Consider Helping A Nonprofit That Helps Holocaust Survivors

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By Masha Pearl

As the world looked on, helpless to stop the Nazi scourge, a group of Jewish philanthropists banded together in Germany in 1934 to help those most affected by the Nazi terror. Blue cards were issued to those receiving aid thereby giving rise to the organization’s name the “Blue Card.”

Re-established in 1939 in New York City, the Blue Card currently aids more than 2,500 Holocaust survivor households across the United States. Many survivors, who lost their entire families during the war, are forced to make ends meet on fixed incomes.

Sylvia Mandel, now deceased, received a visit in the hospital from Mabel Wagman in preparation for Wagman’s bat mitzvah.

The scars, both emotional and physical, left by the war run deep and continue to be an unimaginable burden for survivors. Research has shown that survivors are at a higher risk of getting cancer and suffering from anxiety disorders than their non-survivor contemporaries. The decline of entitlements and the growing needs of survivors as they age have forced many of them to live at or below the federal poverty level.

The Blue Card, as an agency of last resort, offers survivors a place to turn to and a sense of hope. Just last year, it distributed nearly $3 million through programs aimed at ensuring that the basic needs of survivors are met including, but not limited to: an emergency cash assistance program that covers the cost of medicine, food and rent; a dental care program; a program that provides a check for survivors at the High Holidays so they are able to comfortably spend money during holidays; a program that provides survivors with an emergency response button giving them easy access to help; a program that supports Holocaust survivors fighting cancer; and a hospital visitation program that allows volunteers to visit lonely survivors while they are convalescing.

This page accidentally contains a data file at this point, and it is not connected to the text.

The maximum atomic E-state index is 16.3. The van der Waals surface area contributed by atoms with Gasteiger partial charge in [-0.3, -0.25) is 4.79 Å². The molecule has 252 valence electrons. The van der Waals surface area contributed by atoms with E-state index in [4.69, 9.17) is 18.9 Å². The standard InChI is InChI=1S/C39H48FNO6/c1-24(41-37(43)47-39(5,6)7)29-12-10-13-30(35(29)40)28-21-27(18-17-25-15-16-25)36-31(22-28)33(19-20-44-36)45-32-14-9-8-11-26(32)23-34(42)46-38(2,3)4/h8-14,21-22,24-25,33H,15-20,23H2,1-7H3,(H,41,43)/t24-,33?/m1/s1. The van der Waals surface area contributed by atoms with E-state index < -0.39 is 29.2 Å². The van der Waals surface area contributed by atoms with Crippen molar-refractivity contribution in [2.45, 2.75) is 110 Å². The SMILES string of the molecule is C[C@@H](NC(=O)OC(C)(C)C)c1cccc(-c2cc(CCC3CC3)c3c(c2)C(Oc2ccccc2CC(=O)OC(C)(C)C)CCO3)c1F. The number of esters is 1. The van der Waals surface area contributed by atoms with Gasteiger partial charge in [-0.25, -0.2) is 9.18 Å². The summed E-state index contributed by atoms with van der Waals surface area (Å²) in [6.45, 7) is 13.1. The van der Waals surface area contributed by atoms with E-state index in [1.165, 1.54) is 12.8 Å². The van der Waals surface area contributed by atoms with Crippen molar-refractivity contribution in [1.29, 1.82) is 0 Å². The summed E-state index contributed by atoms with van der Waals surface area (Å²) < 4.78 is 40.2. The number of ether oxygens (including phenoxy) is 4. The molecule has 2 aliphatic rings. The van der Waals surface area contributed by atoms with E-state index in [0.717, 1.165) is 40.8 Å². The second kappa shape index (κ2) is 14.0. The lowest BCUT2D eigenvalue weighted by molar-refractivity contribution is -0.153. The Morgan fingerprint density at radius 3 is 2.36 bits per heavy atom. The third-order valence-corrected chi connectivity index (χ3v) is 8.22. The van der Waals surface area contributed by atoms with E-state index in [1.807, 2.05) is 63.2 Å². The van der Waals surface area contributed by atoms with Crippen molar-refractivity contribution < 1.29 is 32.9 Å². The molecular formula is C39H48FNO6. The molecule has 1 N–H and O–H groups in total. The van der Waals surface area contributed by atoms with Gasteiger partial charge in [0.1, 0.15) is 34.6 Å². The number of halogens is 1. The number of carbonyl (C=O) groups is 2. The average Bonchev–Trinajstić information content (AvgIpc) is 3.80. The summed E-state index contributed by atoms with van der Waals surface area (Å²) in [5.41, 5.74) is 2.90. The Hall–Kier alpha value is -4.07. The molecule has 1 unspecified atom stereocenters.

The Blue Card is always there when survivors need us the most. Just this year, in the face of the Flint water crisis, the Blue Card donated bottled water to survivors living in the area.

Over the years, many of the survivors we serve have said that they do not know what they would do without the help of our organization. We have often been told that we are “a beacon of hope.”

Try as we might, with each passing year it becomes more and more difficult to keep up with the growing demand for services. That is why this holiday season we urge you to contribute to the Blue Card. Your support, however big or small, will mean the world to destitute survivors who depend on the Blue Card to satisfy their basic needs and to ensure their quality of life does not suffer. The time for action is now as survivors are entering their twilight years and their numbers begin to dwindle.

Masha Pearl is executive director of the Blue Card, www.bluecardfund.org.

 

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